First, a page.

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Global Innovation Exchange – New UW + Tsinghua University of Beijing Campus in Seattle Area filming

Posted by Leonard on July, 1, 2015

Last week I did some freelance camera work with CCTV covering the major announcement of the opening of the Global Innovation Exchange (CCTV is similar to a Chinese BBC).  One of the most prestigious universities in China is joining with the University of Washington to run a graduate institute in Bellevue that will focus on technology and innovation. The partnership with Tsinghua University of Beijing — sometimes called the MIT of China — will mark the first time that a Chinese research university has established a physical presence in the United States. The program will be based in the Spring District of Bellevue in the rezoned and redeveloping Bel-Red Corridor. The GIX as it will be known, will start with a few dozen students in fall 2016,  and could grow to 3,000 students in a decade.

“Both Tsinghua and UW faculty will teach, in English, and the students will earn a master’s degree over 15 months. They’ll be charged with tackling great problems of this era: sustainability, health, inequality, environmental issues, transportation and clean energy, to name just a few. Technology isn’t just about engineering and science anymore.” In remarks, a Microsoft person described the partnership as “a way to grow higher education in Seattle, which is “at a disadvantage” when compared with other U.S. cities that are tech-innovation centers, including Boston, New York, Chicago, the San Francisco Bay Area and Los Angeles. All of those cities have at least two major research universities; Boston has four. Seattle has one.”

We shot interviews with WA Governor Jay Inslee, the head of research for Microsoft, and the presidents of both Universities, that all played across a variety of CCTV programs.

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We have met the enemy and he is us!

Posted by Leonard on June, 28, 2010

“Stop Blaming the U.S. arms dealers for the 5 million Congo war deaths” read an email from a friend, in reference to a conversation we’d had recently. We were talking about American Empire, about the number of US military bases around the world,  and the greatest problems facing our planet.  In the email was a link to this video, a parody of the famous Mac vs PC ads, but in this take, they address the ‘conflict minerals’ such as tin, tungsten, and tantalum, minerals found in most all of today’s computers and consumer electronics. He also included this quote from the famous cartoon strip PogoWe have met the enemy, and he is us! which couldn’t be more true here. Surely the military industrial complex is a real threat to global stability and peace, but it’s important here to recognize for whom the military fights these wars to secure those resources, be they oil or tungston, and to wonder why we hear so little about the brutal war in Congo when it’s apparently partly being fought to enable access to the minerals there that feed our consumer appetite? So Nicholas Kristof wrote a piece this weekend called Death by Gadgets which explores this sad reality and looks into the ways we can have an impact on companies unwilling to ensure that conflict free minerals are the ingredients going into their products.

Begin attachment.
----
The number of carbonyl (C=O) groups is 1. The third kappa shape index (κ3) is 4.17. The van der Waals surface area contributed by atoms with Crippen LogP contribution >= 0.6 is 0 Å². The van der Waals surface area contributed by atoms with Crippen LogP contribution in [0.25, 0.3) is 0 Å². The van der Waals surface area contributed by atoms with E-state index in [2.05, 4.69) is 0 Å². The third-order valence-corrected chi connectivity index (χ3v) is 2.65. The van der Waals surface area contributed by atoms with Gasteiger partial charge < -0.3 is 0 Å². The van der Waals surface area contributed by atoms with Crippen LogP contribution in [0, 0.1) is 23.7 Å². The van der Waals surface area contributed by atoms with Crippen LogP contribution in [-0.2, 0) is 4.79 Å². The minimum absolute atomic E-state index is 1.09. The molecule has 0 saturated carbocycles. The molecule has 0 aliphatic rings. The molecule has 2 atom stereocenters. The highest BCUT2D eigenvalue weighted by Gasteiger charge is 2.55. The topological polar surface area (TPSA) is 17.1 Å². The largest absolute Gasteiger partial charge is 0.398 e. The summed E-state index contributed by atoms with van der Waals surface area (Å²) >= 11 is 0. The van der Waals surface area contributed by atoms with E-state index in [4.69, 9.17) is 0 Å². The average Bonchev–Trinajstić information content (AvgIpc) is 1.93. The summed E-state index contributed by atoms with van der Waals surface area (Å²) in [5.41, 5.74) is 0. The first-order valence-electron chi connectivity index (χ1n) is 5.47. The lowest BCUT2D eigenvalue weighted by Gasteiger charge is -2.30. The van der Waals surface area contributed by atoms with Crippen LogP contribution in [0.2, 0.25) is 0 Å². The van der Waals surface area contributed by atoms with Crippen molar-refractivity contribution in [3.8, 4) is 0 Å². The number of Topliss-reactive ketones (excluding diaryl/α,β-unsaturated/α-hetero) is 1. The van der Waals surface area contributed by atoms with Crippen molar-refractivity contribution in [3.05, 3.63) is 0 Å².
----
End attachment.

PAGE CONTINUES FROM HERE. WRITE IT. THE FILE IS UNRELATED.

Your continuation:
Of particular interest to me and one reason why I blog about this here, is because it’s a very different though complimentary angle to a documentary I shot in 2005 in Lagos Nigeria, called The Digital Dump. In that piece, we exposed the underbelly of the global electronics waste trade, and how Africa was receiving the majority of the toxic trash that is a byproduct of our insatiable appetite for new consumer electronics, and how the toxics inside of them leach into the water table, are burned and melted to salvage copper and other valuable residuals, and are an overall environmental nightmare for the poor countries around the globe receiving the waste.

So on the front and the back end here, it’s an important reminder to again be asking ourselves what the consequences of our purchases are, where they are coming from, how they were produced, and what will happen to them when we are done with them, be it food, energy, or electronics.

The Digital Dump was produced by The Basel Action Network, a Seattle based NGO at the forefront of the global waste trade crisis. The film has been screened at film festivals around the world, at the UN, at many industrial trade conferences, and wrote about in the NYT, WSJ, and seen on PBS, 20/20 and many other media outlets around the world. The parody video was produced by The Enough Project, an anti-genocide organization doing very important work.

*In a rare blog post in response to the Kristof article, Steve Jobs of Apple claims that “We require all of our suppliers to certify in writing that they use conflict free materials. But honestly there is no way for them to be sure. Until someone invents a way to chemically trace minerals from the source mine, it’s a very difficult problem.”

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